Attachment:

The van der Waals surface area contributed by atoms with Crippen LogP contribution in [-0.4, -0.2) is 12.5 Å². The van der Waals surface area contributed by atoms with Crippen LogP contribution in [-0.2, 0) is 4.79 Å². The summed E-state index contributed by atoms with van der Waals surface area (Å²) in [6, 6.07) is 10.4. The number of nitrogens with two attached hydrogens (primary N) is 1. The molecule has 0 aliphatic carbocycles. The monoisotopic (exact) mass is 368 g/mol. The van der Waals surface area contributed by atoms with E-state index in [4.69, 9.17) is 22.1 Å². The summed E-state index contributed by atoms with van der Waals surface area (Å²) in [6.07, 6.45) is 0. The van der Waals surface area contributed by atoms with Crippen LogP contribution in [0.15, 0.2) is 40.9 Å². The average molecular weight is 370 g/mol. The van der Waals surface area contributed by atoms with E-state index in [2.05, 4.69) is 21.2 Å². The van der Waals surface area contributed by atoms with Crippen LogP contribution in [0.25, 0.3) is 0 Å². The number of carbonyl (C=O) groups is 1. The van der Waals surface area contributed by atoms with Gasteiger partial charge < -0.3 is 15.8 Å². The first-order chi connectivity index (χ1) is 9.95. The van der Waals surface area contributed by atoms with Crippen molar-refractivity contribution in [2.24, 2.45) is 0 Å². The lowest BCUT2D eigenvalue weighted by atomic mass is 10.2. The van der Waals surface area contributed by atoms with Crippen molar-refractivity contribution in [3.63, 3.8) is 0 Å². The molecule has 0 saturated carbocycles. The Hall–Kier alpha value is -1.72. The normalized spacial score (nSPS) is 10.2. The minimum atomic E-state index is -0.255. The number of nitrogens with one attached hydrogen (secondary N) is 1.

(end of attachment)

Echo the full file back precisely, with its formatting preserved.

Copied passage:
The van der Waals surface area contributed by atoms with Crippen LogP contribution in [-0.4, -0.2) is 12.5 Å². The van der Waals surface area contributed by atoms with Crippen LogP contribution in [-0.2, 0) is 4.79 Å². The summed E-state index contributed by atoms with van der Waals surface area (Å²) in [6, 6.07) is 10.4. The number of nitrogens with two attached hydrogens (primary N) is 1. The molecule has 0 aliphatic carbocycles. The monoisotopic (exact) mass is 368 g/mol. The van der Waals surface area contributed by atoms with E-state index in [4.69, 9.17) is 22.1 Å². The summed E-state index contributed by atoms with van der Waals surface area (Å²) in [6.07, 6.45) is 0. The van der Waals surface area contributed by atoms with Crippen LogP contribution in [0.15, 0.2) is 40.9 Å². The average molecular weight is 370 g/mol. The van der Waals surface area contributed by atoms with E-state index in [2.05, 4.69) is 21.2 Å². The van der Waals surface area contributed by atoms with Crippen LogP contribution in [0.25, 0.3) is 0 Å². The number of carbonyl (C=O) groups is 1. The van der Waals surface area contributed by atoms with Gasteiger partial charge < -0.3 is 15.8 Å². The first-order chi connectivity index (χ1) is 9.95. The van der Waals surface area contributed by atoms with Crippen molar-refractivity contribution in [2.24, 2.45) is 0 Å². The lowest BCUT2D eigenvalue weighted by atomic mass is 10.2. The van der Waals surface area contributed by atoms with Crippen molar-refractivity contribution in [3.63, 3.8) is 0 Å². The molecule has 0 saturated carbocycles. The Hall–Kier alpha value is -1.72. The normalized spacial score (nSPS) is 10.2. The minimum atomic E-state index is -0.255. The number of nitrogens with one attached hydrogen (secondary N) is 1.